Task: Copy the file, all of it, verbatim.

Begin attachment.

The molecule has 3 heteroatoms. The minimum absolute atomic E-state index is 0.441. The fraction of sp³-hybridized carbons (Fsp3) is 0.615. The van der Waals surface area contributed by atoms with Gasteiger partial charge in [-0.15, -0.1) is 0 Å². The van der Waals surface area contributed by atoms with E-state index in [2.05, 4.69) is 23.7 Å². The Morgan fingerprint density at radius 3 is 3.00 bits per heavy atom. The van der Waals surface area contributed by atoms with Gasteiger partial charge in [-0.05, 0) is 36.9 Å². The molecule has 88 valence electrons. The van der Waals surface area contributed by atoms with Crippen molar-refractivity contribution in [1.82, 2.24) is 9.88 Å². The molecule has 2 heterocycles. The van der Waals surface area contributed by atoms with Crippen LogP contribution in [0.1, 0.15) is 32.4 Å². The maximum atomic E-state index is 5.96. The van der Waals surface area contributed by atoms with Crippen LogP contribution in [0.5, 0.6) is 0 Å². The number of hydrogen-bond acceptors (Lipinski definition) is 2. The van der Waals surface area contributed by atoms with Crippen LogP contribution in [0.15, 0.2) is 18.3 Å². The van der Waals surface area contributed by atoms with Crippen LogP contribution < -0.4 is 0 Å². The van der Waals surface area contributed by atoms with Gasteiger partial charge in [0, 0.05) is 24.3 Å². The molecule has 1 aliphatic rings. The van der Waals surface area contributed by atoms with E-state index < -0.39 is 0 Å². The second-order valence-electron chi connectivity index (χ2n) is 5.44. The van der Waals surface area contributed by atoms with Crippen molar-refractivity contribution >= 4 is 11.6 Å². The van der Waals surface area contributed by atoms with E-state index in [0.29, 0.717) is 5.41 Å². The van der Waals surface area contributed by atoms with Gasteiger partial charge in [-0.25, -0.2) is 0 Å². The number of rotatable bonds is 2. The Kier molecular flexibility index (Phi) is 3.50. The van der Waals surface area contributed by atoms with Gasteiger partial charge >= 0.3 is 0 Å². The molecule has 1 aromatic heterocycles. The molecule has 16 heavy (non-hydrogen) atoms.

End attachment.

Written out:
The molecule has 3 heteroatoms. The minimum absolute atomic E-state index is 0.441. The fraction of sp³-hybridized carbons (Fsp3) is 0.615. The van der Waals surface area contributed by atoms with Gasteiger partial charge in [-0.15, -0.1) is 0 Å². The van der Waals surface area contributed by atoms with E-state index in [2.05, 4.69) is 23.7 Å². The Morgan fingerprint density at radius 3 is 3.00 bits per heavy atom. The van der Waals surface area contributed by atoms with Gasteiger partial charge in [-0.05, 0) is 36.9 Å². The molecule has 88 valence electrons. The van der Waals surface area contributed by atoms with Crippen molar-refractivity contribution in [1.82, 2.24) is 9.88 Å². The molecule has 2 heterocycles. The van der Waals surface area contributed by atoms with Crippen LogP contribution in [0.1, 0.15) is 32.4 Å². The maximum atomic E-state index is 5.96. The van der Waals surface area contributed by atoms with Crippen LogP contribution in [0.5, 0.6) is 0 Å². The number of hydrogen-bond acceptors (Lipinski definition) is 2. The van der Waals surface area contributed by atoms with Crippen LogP contribution in [0.15, 0.2) is 18.3 Å². The van der Waals surface area contributed by atoms with Crippen LogP contribution < -0.4 is 0 Å². The van der Waals surface area contributed by atoms with Gasteiger partial charge in [0, 0.05) is 24.3 Å². The molecule has 1 aliphatic rings. The van der Waals surface area contributed by atoms with E-state index < -0.39 is 0 Å². The second-order valence-electron chi connectivity index (χ2n) is 5.44. The van der Waals surface area contributed by atoms with Crippen molar-refractivity contribution >= 4 is 11.6 Å². The van der Waals surface area contributed by atoms with E-state index in [0.29, 0.717) is 5.41 Å². The van der Waals surface area contributed by atoms with Gasteiger partial charge in [-0.25, -0.2) is 0 Å². The number of rotatable bonds is 2. The Kier molecular flexibility index (Phi) is 3.50. The van der Waals surface area contributed by atoms with Gasteiger partial charge >= 0.3 is 0 Å². The molecule has 1 aromatic heterocycles. The molecule has 16 heavy (non-hydrogen) atoms.